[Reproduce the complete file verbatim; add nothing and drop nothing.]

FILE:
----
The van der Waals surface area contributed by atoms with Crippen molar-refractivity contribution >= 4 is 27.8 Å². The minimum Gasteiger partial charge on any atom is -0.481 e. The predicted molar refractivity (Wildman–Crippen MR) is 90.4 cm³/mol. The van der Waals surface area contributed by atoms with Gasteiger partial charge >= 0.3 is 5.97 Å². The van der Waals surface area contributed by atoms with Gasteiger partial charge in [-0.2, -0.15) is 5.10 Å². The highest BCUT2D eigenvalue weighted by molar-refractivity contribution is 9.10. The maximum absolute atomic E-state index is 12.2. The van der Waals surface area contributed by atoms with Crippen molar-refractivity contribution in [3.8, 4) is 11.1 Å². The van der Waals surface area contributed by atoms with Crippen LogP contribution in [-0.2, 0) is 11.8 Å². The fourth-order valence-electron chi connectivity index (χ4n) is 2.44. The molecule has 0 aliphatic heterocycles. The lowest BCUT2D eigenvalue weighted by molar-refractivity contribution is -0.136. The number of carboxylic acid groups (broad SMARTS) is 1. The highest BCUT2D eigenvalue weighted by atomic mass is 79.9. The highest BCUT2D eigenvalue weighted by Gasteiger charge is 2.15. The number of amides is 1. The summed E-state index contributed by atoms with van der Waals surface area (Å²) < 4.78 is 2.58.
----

The van der Waals surface area contributed by atoms with Crippen molar-refractivity contribution >= 4 is 27.8 Å². The minimum Gasteiger partial charge on any atom is -0.481 e. The predicted molar refractivity (Wildman–Crippen MR) is 90.4 cm³/mol. The van der Waals surface area contributed by atoms with Gasteiger partial charge >= 0.3 is 5.97 Å². The van der Waals surface area contributed by atoms with Gasteiger partial charge in [-0.2, -0.15) is 5.10 Å². The highest BCUT2D eigenvalue weighted by molar-refractivity contribution is 9.10. The maximum absolute atomic E-state index is 12.2. The van der Waals surface area contributed by atoms with Crippen molar-refractivity contribution in [3.8, 4) is 11.1 Å². The van der Waals surface area contributed by atoms with Crippen LogP contribution in [-0.2, 0) is 11.8 Å². The fourth-order valence-electron chi connectivity index (χ4n) is 2.44. The molecule has 0 aliphatic heterocycles. The lowest BCUT2D eigenvalue weighted by molar-refractivity contribution is -0.136. The number of carboxylic acid groups (broad SMARTS) is 1. The highest BCUT2D eigenvalue weighted by atomic mass is 79.9. The highest BCUT2D eigenvalue weighted by Gasteiger charge is 2.15. The number of amides is 1. The summed E-state index contributed by atoms with van der Waals surface area (Å²) < 4.78 is 2.58.